In today’s world, divorce has become commonplace, affecting the lives of approximately one half of married couples across the United States. As one of the Twin Cities’ leading family law practices, the Gallagher Law Office, L.L.C. offers clients top-quality counsel and compassionate service in designing creative strategies to protect your rights and limit liabilities in case of a divorce or the death of a spouse.
Antenuptial Agreements in Minnesota
Minnesota law provides a process for couples to enter into agreements to determine what will happen to their finances and property in the event that the marriage ends in divorce, separation, or in the event of the death of a spouse. Such agreements are called antenuptial agreements. The terms prenuptial agreement, or premarital agreement, are different terms for the same document.
The term “ante” means before and the word “nuptial” refers to marriage. Placed together, the term “antenuptial” simply means before the marriage. This agreement, like any contract, can involve a variety of terms and act as a safeguard for each individual in the event of divorce or the death of one spouse.
In Minnesota, antenuptial agreements are enforced by the courts if they are both procedurally and substantively fair. Most individuals enter into a contract with a future spouse to protect assets they want to keep separate from marital property, but the agreements can be an effective tool for deciding how to pay off marital debt and structure spousal maintenance.
Why do Couples Sign Antenuptial Agreements?
Most couples enter into an antenuptial agreement because they have assets that they wish to protect in the event of dissolution of marriage occurs or in the event that the spouse in whose name the assets are held predeceases the other spouse. Others, having been previously married, wish to have an antenuptial agreement to protect and preserve their assets for children from prior marriages.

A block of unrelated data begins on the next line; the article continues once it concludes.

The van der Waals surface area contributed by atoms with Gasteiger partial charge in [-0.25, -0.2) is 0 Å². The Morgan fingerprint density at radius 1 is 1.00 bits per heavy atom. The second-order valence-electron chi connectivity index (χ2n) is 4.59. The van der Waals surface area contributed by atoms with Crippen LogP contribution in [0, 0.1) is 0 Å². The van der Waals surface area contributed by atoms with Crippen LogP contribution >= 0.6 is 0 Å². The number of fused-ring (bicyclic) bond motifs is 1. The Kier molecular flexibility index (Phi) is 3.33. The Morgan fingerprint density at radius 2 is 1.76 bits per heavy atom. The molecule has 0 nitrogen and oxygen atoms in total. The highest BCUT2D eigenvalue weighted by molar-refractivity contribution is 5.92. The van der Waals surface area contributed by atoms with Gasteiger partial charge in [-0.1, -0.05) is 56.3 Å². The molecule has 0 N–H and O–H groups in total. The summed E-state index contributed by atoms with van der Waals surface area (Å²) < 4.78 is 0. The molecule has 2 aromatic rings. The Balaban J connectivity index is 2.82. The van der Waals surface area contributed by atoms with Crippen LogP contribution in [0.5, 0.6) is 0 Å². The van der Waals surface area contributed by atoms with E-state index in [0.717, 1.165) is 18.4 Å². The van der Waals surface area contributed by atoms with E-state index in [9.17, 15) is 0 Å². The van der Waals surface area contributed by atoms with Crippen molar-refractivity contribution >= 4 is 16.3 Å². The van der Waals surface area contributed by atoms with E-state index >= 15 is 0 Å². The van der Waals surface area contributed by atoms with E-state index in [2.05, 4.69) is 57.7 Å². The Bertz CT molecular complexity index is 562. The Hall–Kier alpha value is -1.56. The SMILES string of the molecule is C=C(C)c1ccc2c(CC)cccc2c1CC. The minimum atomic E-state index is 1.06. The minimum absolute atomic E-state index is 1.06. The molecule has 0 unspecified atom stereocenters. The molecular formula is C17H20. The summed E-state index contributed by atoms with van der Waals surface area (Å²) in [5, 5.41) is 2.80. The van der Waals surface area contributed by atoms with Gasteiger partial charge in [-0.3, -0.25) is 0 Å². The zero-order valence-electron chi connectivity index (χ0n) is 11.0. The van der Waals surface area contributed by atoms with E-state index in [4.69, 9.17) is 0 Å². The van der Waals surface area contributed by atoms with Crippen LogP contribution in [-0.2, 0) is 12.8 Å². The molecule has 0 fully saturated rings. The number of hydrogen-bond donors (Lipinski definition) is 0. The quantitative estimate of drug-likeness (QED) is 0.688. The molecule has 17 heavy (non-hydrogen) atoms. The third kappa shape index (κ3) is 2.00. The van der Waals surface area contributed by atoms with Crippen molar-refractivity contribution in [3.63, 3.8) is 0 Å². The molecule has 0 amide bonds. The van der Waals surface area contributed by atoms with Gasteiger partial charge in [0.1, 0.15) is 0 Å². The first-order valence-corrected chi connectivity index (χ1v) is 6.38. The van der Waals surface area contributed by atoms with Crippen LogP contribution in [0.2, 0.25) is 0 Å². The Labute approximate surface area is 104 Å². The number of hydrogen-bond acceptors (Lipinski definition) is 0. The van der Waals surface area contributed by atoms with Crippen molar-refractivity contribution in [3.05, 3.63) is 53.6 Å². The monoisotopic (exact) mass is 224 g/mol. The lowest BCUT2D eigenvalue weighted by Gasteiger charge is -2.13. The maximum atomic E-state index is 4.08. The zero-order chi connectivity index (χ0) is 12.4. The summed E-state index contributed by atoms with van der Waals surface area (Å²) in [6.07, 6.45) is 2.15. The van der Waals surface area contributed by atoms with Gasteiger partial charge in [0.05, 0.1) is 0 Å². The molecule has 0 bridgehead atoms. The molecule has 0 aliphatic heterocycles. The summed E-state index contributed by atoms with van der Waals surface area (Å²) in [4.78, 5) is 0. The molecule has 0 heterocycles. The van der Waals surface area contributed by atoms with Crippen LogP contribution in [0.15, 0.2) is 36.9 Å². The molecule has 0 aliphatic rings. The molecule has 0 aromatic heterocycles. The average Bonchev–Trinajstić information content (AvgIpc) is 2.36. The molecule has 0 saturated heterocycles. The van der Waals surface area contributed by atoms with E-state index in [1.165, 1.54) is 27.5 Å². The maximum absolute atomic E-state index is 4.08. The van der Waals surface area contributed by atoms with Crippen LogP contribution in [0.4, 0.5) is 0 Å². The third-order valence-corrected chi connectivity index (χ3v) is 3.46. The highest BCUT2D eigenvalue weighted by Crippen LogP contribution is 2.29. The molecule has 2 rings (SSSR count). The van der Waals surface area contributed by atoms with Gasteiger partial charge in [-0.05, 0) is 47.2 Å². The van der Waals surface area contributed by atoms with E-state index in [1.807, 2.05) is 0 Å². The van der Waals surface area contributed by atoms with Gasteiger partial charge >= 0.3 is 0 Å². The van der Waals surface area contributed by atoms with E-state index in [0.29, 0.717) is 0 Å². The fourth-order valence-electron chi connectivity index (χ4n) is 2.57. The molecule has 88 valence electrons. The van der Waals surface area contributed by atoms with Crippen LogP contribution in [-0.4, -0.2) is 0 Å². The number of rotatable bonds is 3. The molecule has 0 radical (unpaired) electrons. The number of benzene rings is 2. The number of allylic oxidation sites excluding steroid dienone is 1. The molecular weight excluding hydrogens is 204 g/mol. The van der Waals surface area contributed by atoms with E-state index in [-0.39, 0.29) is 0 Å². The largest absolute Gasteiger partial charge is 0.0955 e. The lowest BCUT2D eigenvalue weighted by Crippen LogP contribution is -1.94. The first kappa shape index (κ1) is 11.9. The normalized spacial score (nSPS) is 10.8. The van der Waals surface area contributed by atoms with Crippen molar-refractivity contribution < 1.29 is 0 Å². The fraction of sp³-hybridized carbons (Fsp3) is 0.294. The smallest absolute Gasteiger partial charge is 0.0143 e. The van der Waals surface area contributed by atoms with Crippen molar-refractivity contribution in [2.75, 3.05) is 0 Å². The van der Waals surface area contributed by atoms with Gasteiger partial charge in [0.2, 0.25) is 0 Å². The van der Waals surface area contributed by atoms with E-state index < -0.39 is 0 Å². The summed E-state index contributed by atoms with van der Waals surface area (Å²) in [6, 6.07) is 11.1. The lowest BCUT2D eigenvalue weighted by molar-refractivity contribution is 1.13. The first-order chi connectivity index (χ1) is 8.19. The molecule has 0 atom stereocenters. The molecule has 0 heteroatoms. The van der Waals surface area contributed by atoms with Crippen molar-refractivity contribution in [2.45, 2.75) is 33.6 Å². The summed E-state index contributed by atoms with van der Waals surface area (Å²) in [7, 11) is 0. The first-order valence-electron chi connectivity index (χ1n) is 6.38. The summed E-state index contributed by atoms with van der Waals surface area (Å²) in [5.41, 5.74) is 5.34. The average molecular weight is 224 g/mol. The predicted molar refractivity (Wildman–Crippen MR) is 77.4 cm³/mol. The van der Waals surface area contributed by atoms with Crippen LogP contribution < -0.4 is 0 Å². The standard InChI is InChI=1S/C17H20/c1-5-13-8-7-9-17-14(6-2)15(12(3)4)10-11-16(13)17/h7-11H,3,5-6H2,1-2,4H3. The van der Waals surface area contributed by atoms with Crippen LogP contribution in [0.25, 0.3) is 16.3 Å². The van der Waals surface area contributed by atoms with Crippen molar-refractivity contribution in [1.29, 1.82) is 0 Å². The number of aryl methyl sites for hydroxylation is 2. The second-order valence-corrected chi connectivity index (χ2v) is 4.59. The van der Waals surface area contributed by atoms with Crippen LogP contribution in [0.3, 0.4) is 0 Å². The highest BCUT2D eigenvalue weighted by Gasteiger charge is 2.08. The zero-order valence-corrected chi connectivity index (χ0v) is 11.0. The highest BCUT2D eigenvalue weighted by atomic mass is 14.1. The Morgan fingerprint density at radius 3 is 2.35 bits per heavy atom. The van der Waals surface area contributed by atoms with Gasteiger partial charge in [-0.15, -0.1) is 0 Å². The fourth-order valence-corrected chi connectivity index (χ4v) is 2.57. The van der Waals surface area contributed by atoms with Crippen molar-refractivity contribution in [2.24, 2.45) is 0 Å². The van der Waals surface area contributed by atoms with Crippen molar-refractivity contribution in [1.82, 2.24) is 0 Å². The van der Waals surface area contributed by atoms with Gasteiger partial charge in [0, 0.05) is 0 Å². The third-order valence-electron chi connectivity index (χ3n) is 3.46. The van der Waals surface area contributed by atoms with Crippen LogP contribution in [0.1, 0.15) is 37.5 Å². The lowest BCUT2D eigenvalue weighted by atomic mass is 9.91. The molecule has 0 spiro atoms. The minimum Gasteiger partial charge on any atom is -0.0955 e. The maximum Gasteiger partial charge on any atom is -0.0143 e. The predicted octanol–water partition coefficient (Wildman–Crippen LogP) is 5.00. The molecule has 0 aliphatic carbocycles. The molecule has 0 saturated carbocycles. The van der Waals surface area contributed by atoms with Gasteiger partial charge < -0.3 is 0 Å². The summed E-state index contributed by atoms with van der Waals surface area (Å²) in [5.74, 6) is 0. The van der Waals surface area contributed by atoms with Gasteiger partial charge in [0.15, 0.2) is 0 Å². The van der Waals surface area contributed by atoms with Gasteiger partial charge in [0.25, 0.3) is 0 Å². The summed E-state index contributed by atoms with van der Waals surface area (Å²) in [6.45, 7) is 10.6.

Some persons believe they can enter into an antenuptial agreement and decide exactly what will happen in the event of separation or divorce, right down to which party gets custody of the children. The Court is not bound to uphold the provisions of an agreement that violate the laws of Minnesota. Certain provisions of an ante nuptial agreement, for example, who will have custody, the terms of visitation and/or child support are scrutinized by the Court at the time of separation and divorce to determine what is in the best interests of the children and whether the support provided is within the laws of Minnesota. The Court may ignore the entire provision if it is against the law or public policy.
When to Consider a “Prenup”
If you are getting married and you have assets with equity that is substantial and/or if you were previously married and wish to protect your estate for your children from a prior marriage you should consult an attorney to determine if the cost of having an antenuptial agreement drafted is worth the protection that it will afford you.
Antenuptial agreements take substantial time to prepare. The preparation of the antenuptial agreement can run anywhere from 15 hours of billable attorney time at the very low end to in excess of several hundred hours for complicated or highly negotiated agreements.